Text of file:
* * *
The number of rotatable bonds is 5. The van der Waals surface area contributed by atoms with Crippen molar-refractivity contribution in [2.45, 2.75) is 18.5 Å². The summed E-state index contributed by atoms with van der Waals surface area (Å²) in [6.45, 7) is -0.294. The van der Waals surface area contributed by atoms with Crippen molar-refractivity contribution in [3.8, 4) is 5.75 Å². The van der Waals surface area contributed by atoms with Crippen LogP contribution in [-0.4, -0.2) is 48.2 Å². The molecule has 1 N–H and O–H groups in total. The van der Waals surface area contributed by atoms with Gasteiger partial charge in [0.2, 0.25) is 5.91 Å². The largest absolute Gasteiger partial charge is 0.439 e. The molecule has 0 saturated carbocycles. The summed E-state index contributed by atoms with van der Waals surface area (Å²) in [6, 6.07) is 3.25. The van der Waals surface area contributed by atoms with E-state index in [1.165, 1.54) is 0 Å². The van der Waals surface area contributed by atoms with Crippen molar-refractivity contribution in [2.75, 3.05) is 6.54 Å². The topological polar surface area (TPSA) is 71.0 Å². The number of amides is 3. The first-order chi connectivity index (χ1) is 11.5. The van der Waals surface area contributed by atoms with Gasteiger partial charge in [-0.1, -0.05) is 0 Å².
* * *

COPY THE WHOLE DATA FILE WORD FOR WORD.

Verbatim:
The number of rotatable bonds is 5. The van der Waals surface area contributed by atoms with Crippen molar-refractivity contribution in [2.45, 2.75) is 18.5 Å². The summed E-state index contributed by atoms with van der Waals surface area (Å²) in [6.45, 7) is -0.294. The van der Waals surface area contributed by atoms with Crippen molar-refractivity contribution in [3.8, 4) is 5.75 Å². The van der Waals surface area contributed by atoms with Crippen LogP contribution in [-0.4, -0.2) is 48.2 Å². The molecule has 1 N–H and O–H groups in total. The van der Waals surface area contributed by atoms with Gasteiger partial charge in [0.2, 0.25) is 5.91 Å². The largest absolute Gasteiger partial charge is 0.439 e. The molecule has 0 saturated carbocycles. The summed E-state index contributed by atoms with van der Waals surface area (Å²) in [6, 6.07) is 3.25. The van der Waals surface area contributed by atoms with E-state index in [1.165, 1.54) is 0 Å². The van der Waals surface area contributed by atoms with Crippen molar-refractivity contribution in [2.75, 3.05) is 6.54 Å². The topological polar surface area (TPSA) is 71.0 Å². The number of amides is 3. The first-order chi connectivity index (χ1) is 11.5. The van der Waals surface area contributed by atoms with Gasteiger partial charge in [-0.1, -0.05) is 0 Å².